In Hong Kong, pro-democracy mogul Jimmy Lai was arrested, his newspapers searched

Press chief Jimmy Lai was arrested on Monday on suspicion of collaborating with foreign forces. Shortly afterwards, dozens of Hong Kong police conducted a search of the premises of the Apple Daily, one of its properties.

New step in the muscular recovery of Hong Kong by Beijing: Hong Kong magnate Jimmy Lai was arrested at home, around 7 a.m. Monday, August 10 (23 hGMT, Sunday), AFP Mark Simon, one of his close associates, told other members of his press group had also been arrested.

In a statement, police said seven arrests were suspected of colluding with foreign forces – one of the offenses covered by the National Security Act introduced in late June by Beijing – and fraud.

Seen as Beijing’s response to months of protocratic protests that rocked the former British colony in 2019, the law gives authorities new powers to crack down on four types of state security violations: subversion, separatism, terrorism and collusion with outside forces.

Pictures of the search are sent directly

Jimmy Lai is the head of Next Media, which includes Apple Daily and Next magazine, two titles that are openly pro-democracy and critical of Beijing.

His press group was attacked in the name of the controversial security law and at the end of the morning, dozens of police officers showed up at the headquarters of an industrial area in the Lohas Park district (southeast). Apple Daily reporters post pictures of the search live on Facebook. The photos show the editor of the daily Wai-kwong team asking the police for their officers.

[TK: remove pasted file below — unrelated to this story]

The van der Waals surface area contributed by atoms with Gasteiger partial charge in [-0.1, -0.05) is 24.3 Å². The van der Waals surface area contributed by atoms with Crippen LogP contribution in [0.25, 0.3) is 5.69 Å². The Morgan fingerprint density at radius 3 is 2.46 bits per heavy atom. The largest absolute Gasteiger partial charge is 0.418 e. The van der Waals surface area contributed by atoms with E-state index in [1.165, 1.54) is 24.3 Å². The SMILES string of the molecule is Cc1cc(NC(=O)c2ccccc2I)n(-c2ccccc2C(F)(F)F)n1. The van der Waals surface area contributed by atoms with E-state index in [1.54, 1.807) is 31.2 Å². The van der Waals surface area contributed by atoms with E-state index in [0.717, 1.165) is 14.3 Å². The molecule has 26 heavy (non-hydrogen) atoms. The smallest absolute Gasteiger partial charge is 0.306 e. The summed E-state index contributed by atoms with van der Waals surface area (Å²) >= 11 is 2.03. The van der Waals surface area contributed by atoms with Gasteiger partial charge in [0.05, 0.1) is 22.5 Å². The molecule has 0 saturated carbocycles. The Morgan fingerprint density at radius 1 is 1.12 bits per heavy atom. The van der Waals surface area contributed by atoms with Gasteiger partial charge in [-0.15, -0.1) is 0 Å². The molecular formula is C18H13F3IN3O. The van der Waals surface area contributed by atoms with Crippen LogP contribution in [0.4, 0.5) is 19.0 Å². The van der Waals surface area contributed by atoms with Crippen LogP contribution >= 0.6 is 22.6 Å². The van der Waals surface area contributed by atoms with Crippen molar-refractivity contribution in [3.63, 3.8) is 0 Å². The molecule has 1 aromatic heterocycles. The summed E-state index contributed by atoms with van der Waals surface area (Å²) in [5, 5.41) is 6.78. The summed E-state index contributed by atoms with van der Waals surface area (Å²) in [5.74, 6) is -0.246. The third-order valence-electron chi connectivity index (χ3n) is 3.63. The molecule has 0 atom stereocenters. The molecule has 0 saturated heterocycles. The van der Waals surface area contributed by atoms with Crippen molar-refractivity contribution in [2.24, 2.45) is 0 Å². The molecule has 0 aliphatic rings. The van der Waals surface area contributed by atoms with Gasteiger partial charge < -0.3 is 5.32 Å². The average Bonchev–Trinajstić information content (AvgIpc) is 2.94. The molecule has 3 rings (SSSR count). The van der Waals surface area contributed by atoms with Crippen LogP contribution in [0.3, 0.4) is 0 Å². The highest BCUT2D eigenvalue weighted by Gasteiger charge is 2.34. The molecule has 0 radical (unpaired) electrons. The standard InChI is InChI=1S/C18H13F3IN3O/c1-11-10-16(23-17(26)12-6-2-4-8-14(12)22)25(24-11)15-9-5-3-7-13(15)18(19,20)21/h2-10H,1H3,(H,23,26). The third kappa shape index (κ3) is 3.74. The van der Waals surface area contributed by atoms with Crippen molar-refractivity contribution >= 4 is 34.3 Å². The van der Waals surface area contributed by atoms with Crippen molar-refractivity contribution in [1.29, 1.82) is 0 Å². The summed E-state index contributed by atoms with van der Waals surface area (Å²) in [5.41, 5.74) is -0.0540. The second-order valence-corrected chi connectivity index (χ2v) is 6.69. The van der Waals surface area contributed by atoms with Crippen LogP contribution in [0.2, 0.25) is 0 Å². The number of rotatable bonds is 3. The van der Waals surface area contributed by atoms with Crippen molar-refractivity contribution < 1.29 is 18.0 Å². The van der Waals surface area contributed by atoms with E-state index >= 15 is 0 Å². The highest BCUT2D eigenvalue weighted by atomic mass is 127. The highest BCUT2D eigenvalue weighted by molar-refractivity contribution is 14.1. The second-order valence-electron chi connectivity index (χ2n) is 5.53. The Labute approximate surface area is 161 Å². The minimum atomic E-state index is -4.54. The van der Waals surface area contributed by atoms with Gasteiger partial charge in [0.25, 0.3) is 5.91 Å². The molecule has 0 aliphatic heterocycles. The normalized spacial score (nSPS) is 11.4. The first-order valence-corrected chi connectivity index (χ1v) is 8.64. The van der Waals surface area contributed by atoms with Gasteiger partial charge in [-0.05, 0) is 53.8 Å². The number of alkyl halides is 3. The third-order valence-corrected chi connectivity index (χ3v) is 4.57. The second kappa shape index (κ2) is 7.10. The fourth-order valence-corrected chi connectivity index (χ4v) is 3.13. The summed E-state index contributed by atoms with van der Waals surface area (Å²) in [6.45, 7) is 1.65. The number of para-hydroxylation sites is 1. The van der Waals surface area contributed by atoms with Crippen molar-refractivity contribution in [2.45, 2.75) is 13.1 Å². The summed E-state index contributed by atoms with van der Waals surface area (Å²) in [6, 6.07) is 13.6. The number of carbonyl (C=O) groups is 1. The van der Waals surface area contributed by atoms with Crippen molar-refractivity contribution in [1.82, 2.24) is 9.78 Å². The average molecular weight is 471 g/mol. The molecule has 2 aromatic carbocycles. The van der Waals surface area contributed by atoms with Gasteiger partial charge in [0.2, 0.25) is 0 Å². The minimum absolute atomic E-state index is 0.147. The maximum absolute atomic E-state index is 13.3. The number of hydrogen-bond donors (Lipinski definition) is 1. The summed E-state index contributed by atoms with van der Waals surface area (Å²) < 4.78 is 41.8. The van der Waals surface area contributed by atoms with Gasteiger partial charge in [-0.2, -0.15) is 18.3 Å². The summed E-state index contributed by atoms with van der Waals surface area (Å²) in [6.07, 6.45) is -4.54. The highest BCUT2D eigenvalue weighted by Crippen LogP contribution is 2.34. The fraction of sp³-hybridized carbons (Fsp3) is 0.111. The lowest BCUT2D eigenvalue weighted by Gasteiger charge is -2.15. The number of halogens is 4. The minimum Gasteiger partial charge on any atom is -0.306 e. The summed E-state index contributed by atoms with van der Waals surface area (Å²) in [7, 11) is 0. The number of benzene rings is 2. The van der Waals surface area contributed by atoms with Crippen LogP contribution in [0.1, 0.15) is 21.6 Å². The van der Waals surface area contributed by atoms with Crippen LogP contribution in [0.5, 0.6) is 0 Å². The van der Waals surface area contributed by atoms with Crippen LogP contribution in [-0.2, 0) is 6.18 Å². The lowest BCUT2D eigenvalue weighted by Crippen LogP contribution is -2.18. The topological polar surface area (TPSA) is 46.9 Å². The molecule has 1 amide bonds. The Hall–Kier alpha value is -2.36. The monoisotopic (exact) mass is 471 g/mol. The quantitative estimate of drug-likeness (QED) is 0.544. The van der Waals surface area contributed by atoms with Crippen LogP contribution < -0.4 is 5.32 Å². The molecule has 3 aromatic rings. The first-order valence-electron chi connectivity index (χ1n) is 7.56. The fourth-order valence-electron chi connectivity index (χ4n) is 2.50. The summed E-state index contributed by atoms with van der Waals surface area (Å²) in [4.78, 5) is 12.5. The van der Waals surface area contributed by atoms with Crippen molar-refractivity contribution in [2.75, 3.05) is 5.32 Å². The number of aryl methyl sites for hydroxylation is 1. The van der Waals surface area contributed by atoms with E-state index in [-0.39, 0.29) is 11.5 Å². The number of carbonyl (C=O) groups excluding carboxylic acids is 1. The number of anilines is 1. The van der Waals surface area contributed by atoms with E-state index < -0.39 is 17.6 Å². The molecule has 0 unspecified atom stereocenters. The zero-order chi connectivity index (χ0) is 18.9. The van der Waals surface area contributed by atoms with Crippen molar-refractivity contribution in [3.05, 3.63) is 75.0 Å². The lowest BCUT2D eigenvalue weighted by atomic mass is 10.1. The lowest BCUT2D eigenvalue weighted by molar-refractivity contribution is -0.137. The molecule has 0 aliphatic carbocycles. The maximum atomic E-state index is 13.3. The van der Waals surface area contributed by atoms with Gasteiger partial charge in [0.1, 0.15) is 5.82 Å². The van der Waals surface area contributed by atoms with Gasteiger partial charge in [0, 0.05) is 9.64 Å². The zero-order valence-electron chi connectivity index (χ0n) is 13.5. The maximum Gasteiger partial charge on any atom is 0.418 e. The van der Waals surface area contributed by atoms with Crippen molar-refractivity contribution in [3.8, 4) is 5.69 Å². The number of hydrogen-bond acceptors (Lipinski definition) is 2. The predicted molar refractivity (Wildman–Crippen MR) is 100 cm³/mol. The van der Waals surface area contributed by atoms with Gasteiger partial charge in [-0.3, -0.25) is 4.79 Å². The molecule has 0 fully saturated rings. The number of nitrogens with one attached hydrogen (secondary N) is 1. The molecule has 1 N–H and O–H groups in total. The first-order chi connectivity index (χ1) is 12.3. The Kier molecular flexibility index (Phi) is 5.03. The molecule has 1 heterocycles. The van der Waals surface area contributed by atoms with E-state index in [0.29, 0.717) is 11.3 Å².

“Ask your colleagues not to touch anything until our lawyers check the warrant,” their intimate Mr. Law.

Police officers ordered reporters to line up and line up for identity checks, while others searched the newsroom. And Mr. Lai was taken to the stage.

Simon said on Twitter that searches had also taken place at the home of the magnate and his son.

Accused many times of collusion with foreign powers

For many Hong Kong people involved in the pro-democracy movement, Mr. Lai is a hero, a tabloid chief who built his fortune alone and the only Hong Kong press chief to stand up to the Chinese central government. Conversely, the Chinese state media regularly qualifies him as a “traitor” and accuses him of being the instigator of the 2019 protest.

Allegations of collusion with a foreign power doubled last year, when Lai met with US Secretary of State Mike Pompeo and Vice President Mike Pence, who brushed aside the accusations and declared that the people of Hong Kong had the right to meet with foreign politicians.

Two weeks before security legislation was introduced in Hong Kong, Lai told AFP he was “ready” for prison. “If necessary, I will be able to read books that I have not read,” he said.

In his interview with AFP in late June, he explained that the security law would “spell the end of Hong Kong” and said he was afraid the authorities would prosecute his journalists.

With AFP